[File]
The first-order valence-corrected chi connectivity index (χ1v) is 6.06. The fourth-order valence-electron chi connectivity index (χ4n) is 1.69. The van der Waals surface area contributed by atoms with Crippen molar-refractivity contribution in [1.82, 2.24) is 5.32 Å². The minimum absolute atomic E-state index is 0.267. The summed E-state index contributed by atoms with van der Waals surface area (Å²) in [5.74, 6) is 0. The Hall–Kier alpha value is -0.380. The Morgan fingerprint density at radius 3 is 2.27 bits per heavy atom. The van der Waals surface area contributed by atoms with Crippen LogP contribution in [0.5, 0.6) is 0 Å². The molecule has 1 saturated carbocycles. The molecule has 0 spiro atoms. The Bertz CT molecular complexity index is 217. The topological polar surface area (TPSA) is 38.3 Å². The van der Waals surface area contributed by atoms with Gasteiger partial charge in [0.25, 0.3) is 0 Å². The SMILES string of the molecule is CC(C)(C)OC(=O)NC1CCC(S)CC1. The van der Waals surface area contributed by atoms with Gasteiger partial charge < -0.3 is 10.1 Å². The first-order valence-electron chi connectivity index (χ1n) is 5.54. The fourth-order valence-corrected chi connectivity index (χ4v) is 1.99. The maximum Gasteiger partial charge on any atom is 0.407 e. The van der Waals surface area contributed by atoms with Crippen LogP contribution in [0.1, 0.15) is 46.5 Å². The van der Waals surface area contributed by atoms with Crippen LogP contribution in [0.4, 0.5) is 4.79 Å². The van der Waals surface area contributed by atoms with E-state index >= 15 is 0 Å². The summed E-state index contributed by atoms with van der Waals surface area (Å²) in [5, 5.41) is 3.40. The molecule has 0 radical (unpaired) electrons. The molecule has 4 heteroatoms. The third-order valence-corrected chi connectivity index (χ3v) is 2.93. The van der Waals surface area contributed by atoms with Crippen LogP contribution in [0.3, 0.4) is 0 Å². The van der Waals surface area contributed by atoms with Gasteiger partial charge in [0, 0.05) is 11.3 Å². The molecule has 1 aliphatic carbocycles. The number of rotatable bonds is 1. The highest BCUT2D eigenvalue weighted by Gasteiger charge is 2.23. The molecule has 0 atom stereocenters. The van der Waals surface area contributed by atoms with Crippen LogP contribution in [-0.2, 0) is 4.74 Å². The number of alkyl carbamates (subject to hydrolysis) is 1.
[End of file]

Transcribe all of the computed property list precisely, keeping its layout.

The first-order valence-corrected chi connectivity index (χ1v) is 6.06. The fourth-order valence-electron chi connectivity index (χ4n) is 1.69. The van der Waals surface area contributed by atoms with Crippen molar-refractivity contribution in [1.82, 2.24) is 5.32 Å². The minimum absolute atomic E-state index is 0.267. The summed E-state index contributed by atoms with van der Waals surface area (Å²) in [5.74, 6) is 0. The Hall–Kier alpha value is -0.380. The Morgan fingerprint density at radius 3 is 2.27 bits per heavy atom. The van der Waals surface area contributed by atoms with Crippen LogP contribution in [0.5, 0.6) is 0 Å². The molecule has 1 saturated carbocycles. The molecule has 0 spiro atoms. The Bertz CT molecular complexity index is 217. The topological polar surface area (TPSA) is 38.3 Å². The van der Waals surface area contributed by atoms with Gasteiger partial charge in [0.25, 0.3) is 0 Å². The SMILES string of the molecule is CC(C)(C)OC(=O)NC1CCC(S)CC1. The van der Waals surface area contributed by atoms with Gasteiger partial charge < -0.3 is 10.1 Å². The first-order valence-electron chi connectivity index (χ1n) is 5.54. The fourth-order valence-corrected chi connectivity index (χ4v) is 1.99. The maximum Gasteiger partial charge on any atom is 0.407 e. The van der Waals surface area contributed by atoms with Crippen LogP contribution in [0.1, 0.15) is 46.5 Å². The van der Waals surface area contributed by atoms with Crippen LogP contribution in [0.4, 0.5) is 4.79 Å². The van der Waals surface area contributed by atoms with E-state index >= 15 is 0 Å². The summed E-state index contributed by atoms with van der Waals surface area (Å²) in [5, 5.41) is 3.40. The molecule has 0 radical (unpaired) electrons. The molecule has 4 heteroatoms. The third-order valence-corrected chi connectivity index (χ3v) is 2.93. The van der Waals surface area contributed by atoms with Crippen LogP contribution in [0.3, 0.4) is 0 Å². The van der Waals surface area contributed by atoms with Gasteiger partial charge in [0, 0.05) is 11.3 Å². The molecule has 1 aliphatic carbocycles. The number of rotatable bonds is 1. The highest BCUT2D eigenvalue weighted by Gasteiger charge is 2.23. The molecule has 0 atom stereocenters. The van der Waals surface area contributed by atoms with Crippen LogP contribution in [-0.2, 0) is 4.74 Å². The number of alkyl carbamates (subject to hydrolysis) is 1.